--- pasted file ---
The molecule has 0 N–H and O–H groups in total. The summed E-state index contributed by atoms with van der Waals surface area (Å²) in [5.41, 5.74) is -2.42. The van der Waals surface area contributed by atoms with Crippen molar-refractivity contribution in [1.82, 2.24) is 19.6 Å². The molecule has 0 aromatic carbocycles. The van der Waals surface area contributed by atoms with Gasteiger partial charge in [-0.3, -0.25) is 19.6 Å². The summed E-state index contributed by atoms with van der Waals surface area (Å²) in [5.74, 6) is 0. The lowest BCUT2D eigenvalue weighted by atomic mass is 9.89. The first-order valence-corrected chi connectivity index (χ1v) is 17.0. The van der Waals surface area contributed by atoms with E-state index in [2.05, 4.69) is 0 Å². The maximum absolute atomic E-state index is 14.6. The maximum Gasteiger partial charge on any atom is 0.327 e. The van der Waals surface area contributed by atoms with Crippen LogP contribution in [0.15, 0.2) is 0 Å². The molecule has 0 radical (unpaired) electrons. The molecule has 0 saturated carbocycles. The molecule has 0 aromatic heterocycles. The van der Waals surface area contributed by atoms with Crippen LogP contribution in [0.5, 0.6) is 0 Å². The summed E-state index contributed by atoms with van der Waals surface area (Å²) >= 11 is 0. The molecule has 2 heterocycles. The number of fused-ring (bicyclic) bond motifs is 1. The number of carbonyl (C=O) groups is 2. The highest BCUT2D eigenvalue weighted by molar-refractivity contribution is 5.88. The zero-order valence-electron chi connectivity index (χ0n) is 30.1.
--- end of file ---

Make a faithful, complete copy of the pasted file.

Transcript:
The molecule has 0 N–H and O–H groups in total. The summed E-state index contributed by atoms with van der Waals surface area (Å²) in [5.41, 5.74) is -2.42. The van der Waals surface area contributed by atoms with Crippen molar-refractivity contribution in [1.82, 2.24) is 19.6 Å². The molecule has 0 aromatic carbocycles. The van der Waals surface area contributed by atoms with Gasteiger partial charge in [-0.3, -0.25) is 19.6 Å². The summed E-state index contributed by atoms with van der Waals surface area (Å²) in [5.74, 6) is 0. The lowest BCUT2D eigenvalue weighted by atomic mass is 9.89. The first-order valence-corrected chi connectivity index (χ1v) is 17.0. The van der Waals surface area contributed by atoms with E-state index in [2.05, 4.69) is 0 Å². The maximum absolute atomic E-state index is 14.6. The maximum Gasteiger partial charge on any atom is 0.327 e. The van der Waals surface area contributed by atoms with Crippen LogP contribution in [0.15, 0.2) is 0 Å². The molecule has 0 radical (unpaired) electrons. The molecule has 0 saturated carbocycles. The molecule has 0 aromatic heterocycles. The van der Waals surface area contributed by atoms with Crippen LogP contribution in [0.5, 0.6) is 0 Å². The summed E-state index contributed by atoms with van der Waals surface area (Å²) >= 11 is 0. The molecule has 2 heterocycles. The number of fused-ring (bicyclic) bond motifs is 1. The number of carbonyl (C=O) groups is 2. The highest BCUT2D eigenvalue weighted by molar-refractivity contribution is 5.88. The zero-order valence-electron chi connectivity index (χ0n) is 30.1.